THE ANGEL OF TERROR

THE ANGEL OF TERROR

by Edgar Wallace
     
 

Chapter I


The hush of the court, which had been broken when the foreman of the
jury returned their verdict, was intensified as the Judge, with a quick
glance over his pince-nez at the tall prisoner, marshalled his papers
with the precision and method which old men display in tense moments
such as these. He gathered them together, white… See more details below

Overview

Chapter I


The hush of the court, which had been broken when the foreman of the
jury returned their verdict, was intensified as the Judge, with a quick
glance over his pince-nez at the tall prisoner, marshalled his papers
with the precision and method which old men display in tense moments
such as these. He gathered them together, white paper and blue and buff
and stacked them in a neat heap on a tiny ledge to the left of his desk.
Then he took his pen and wrote a few words on a printed paper before
him.

Another breathless pause and he groped beneath the desk and brought out
a small square of black silk and carefully laid it over his white wig.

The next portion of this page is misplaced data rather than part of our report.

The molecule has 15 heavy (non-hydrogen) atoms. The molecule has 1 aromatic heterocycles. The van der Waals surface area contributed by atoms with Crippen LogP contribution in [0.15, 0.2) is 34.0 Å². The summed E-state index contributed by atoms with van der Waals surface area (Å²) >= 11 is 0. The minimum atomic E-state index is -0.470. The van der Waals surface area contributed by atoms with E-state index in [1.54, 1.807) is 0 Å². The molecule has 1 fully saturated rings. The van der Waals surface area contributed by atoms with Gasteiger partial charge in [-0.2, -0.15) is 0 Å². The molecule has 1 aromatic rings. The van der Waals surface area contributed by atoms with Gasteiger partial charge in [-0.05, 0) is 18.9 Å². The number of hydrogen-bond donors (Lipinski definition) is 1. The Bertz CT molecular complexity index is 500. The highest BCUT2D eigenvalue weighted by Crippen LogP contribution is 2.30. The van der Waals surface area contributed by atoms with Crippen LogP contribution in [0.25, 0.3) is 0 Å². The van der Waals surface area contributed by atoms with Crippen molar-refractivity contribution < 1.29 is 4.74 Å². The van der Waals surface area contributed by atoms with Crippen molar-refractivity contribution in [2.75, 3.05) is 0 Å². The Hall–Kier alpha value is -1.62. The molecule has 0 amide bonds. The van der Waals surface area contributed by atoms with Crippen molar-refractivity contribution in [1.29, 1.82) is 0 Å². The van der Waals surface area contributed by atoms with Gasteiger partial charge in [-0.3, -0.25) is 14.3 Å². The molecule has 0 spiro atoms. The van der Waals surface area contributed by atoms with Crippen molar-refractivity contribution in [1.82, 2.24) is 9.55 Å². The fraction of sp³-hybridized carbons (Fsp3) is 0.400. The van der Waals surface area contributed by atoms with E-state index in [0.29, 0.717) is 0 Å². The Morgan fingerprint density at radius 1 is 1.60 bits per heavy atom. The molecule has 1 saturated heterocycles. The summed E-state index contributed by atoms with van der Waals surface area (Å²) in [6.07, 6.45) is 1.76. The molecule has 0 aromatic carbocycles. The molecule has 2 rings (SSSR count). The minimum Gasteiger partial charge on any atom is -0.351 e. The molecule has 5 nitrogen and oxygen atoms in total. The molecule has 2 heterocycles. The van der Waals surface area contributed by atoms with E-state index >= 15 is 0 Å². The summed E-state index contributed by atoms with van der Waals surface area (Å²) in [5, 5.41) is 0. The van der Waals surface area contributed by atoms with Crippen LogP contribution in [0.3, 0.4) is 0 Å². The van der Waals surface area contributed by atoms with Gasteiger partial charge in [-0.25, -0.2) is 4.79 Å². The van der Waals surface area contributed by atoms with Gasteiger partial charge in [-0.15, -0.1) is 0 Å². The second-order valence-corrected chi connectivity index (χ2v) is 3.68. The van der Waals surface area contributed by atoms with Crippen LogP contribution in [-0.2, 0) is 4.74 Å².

Then he spoke:

"James Meredith, you have been convicted after a long and patient trial
of the awful crime of wilful murder. With the verdict of the jury I am
in complete agreement. There is little doubt, after hearing the evidence
of the unfortunate lady to whom you were engaged, and whose evidence you
attempted in the most brutal manner to refute, that, instigated by your
jealousy, you shot Ferdinand Bulford. The evidence of Miss Briggerland
that you had threatened this poor young man, and that you left her
presence in a temper, is unshaken. By a terrible coincidence, Mr.
Bulford was in the street outside your fiancée's door when you left, and
maddened by your insane jealousy, you shot him dead.

"To suggest, as you have through your counsel, that you called at Miss
Briggerland's that night to break off your engagement and that the
interview was a mild one and unattended by recriminations is to suggest
that this lady has deliberately committed perjury in order to swear away
your life, and when to that disgraceful charge you produce a motive,
namely that by your death or imprisonment Miss Briggerland, who is your
cousin, would benefit to a considerable extent, you merely add to your
infamy. Nobody who saw the young girl in the box, a pathetic, and if I
may say, a beautiful figure, could accept for one moment your fantastic
explanation.

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Product Details

ISBN-13:
2940013048577
Publisher:
SAP
Publication date:
08/24/2011
Sold by:
Barnes & Noble
Format:
NOOK Book
File size:
0 MB

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